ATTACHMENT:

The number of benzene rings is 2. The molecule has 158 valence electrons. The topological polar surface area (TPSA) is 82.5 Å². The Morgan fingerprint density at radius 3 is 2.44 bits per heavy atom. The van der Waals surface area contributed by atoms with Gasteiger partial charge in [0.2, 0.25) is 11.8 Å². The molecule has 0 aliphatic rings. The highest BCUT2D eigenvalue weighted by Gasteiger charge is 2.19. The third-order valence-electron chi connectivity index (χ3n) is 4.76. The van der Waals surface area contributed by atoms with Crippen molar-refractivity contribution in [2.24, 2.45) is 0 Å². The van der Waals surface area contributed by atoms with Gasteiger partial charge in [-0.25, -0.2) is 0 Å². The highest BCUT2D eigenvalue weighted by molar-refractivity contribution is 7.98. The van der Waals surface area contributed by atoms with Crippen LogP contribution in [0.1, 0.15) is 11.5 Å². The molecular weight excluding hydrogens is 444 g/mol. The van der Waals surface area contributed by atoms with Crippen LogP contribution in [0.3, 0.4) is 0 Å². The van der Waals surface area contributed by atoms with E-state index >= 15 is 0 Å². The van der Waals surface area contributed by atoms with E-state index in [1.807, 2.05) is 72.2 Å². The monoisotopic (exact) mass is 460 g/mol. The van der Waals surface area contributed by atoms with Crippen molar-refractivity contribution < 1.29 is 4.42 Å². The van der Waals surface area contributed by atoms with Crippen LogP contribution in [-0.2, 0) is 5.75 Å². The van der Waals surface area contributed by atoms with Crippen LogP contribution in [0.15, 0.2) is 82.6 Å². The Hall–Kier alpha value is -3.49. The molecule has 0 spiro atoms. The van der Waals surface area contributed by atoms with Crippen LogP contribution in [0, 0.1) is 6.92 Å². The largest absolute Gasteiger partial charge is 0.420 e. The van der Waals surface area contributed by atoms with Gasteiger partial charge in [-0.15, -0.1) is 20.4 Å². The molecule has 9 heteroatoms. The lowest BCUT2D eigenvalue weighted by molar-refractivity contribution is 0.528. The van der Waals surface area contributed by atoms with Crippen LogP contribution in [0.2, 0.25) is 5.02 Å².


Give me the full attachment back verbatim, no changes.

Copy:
The number of benzene rings is 2. The molecule has 158 valence electrons. The topological polar surface area (TPSA) is 82.5 Å². The Morgan fingerprint density at radius 3 is 2.44 bits per heavy atom. The van der Waals surface area contributed by atoms with Gasteiger partial charge in [0.2, 0.25) is 11.8 Å². The molecule has 0 aliphatic rings. The highest BCUT2D eigenvalue weighted by Gasteiger charge is 2.19. The third-order valence-electron chi connectivity index (χ3n) is 4.76. The van der Waals surface area contributed by atoms with Crippen molar-refractivity contribution in [2.24, 2.45) is 0 Å². The van der Waals surface area contributed by atoms with Gasteiger partial charge in [-0.25, -0.2) is 0 Å². The highest BCUT2D eigenvalue weighted by molar-refractivity contribution is 7.98. The van der Waals surface area contributed by atoms with Crippen LogP contribution in [0.1, 0.15) is 11.5 Å². The molecular weight excluding hydrogens is 444 g/mol. The van der Waals surface area contributed by atoms with Crippen LogP contribution in [0.3, 0.4) is 0 Å². The van der Waals surface area contributed by atoms with E-state index >= 15 is 0 Å². The van der Waals surface area contributed by atoms with E-state index in [1.807, 2.05) is 72.2 Å². The monoisotopic (exact) mass is 460 g/mol. The van der Waals surface area contributed by atoms with Crippen molar-refractivity contribution < 1.29 is 4.42 Å². The van der Waals surface area contributed by atoms with Crippen LogP contribution in [-0.2, 0) is 5.75 Å². The van der Waals surface area contributed by atoms with Crippen LogP contribution in [0.15, 0.2) is 82.6 Å². The Hall–Kier alpha value is -3.49. The molecule has 0 spiro atoms. The van der Waals surface area contributed by atoms with Crippen LogP contribution in [0, 0.1) is 6.92 Å². The largest absolute Gasteiger partial charge is 0.420 e. The van der Waals surface area contributed by atoms with Gasteiger partial charge in [-0.15, -0.1) is 20.4 Å². The molecule has 9 heteroatoms. The lowest BCUT2D eigenvalue weighted by molar-refractivity contribution is 0.528. The van der Waals surface area contributed by atoms with Crippen LogP contribution in [0.2, 0.25) is 5.02 Å².